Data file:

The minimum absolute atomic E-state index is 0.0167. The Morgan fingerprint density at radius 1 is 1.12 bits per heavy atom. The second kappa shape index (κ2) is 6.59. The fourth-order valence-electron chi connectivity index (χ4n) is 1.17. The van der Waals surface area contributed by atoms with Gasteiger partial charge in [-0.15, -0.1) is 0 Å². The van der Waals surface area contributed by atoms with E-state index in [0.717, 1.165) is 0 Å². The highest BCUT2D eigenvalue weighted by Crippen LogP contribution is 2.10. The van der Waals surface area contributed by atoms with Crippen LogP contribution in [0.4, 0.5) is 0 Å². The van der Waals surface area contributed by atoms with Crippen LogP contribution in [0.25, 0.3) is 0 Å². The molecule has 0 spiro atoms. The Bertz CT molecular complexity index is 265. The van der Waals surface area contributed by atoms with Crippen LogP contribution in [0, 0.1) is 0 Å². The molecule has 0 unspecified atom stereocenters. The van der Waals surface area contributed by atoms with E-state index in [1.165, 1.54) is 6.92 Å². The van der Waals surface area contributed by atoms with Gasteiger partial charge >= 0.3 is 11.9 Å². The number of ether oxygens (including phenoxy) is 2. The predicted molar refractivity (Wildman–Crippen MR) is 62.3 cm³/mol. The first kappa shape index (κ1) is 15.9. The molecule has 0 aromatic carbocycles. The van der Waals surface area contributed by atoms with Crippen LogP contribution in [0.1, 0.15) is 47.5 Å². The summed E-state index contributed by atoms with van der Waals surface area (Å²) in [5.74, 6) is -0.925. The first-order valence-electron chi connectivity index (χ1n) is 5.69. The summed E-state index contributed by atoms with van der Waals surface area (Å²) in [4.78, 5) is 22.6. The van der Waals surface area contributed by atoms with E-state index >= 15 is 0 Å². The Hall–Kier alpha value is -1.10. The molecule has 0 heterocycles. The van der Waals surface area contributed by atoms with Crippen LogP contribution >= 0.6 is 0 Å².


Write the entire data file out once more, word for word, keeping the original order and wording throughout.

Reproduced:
The minimum absolute atomic E-state index is 0.0167. The Morgan fingerprint density at radius 1 is 1.12 bits per heavy atom. The second kappa shape index (κ2) is 6.59. The fourth-order valence-electron chi connectivity index (χ4n) is 1.17. The van der Waals surface area contributed by atoms with Gasteiger partial charge in [-0.15, -0.1) is 0 Å². The van der Waals surface area contributed by atoms with E-state index in [0.717, 1.165) is 0 Å². The highest BCUT2D eigenvalue weighted by Crippen LogP contribution is 2.10. The van der Waals surface area contributed by atoms with Crippen LogP contribution in [0.4, 0.5) is 0 Å². The van der Waals surface area contributed by atoms with Crippen LogP contribution in [0.25, 0.3) is 0 Å². The molecule has 0 spiro atoms. The Bertz CT molecular complexity index is 265. The van der Waals surface area contributed by atoms with Crippen LogP contribution in [0, 0.1) is 0 Å². The molecule has 0 unspecified atom stereocenters. The van der Waals surface area contributed by atoms with E-state index in [1.165, 1.54) is 6.92 Å². The van der Waals surface area contributed by atoms with Gasteiger partial charge >= 0.3 is 11.9 Å². The number of ether oxygens (including phenoxy) is 2. The predicted molar refractivity (Wildman–Crippen MR) is 62.3 cm³/mol. The first kappa shape index (κ1) is 15.9. The molecule has 0 aromatic carbocycles. The van der Waals surface area contributed by atoms with Crippen LogP contribution in [0.1, 0.15) is 47.5 Å². The summed E-state index contributed by atoms with van der Waals surface area (Å²) in [5.74, 6) is -0.925. The first-order valence-electron chi connectivity index (χ1n) is 5.69. The summed E-state index contributed by atoms with van der Waals surface area (Å²) in [4.78, 5) is 22.6. The van der Waals surface area contributed by atoms with E-state index >= 15 is 0 Å². The Hall–Kier alpha value is -1.10. The molecule has 0 heterocycles. The van der Waals surface area contributed by atoms with Crippen LogP contribution >= 0.6 is 0 Å².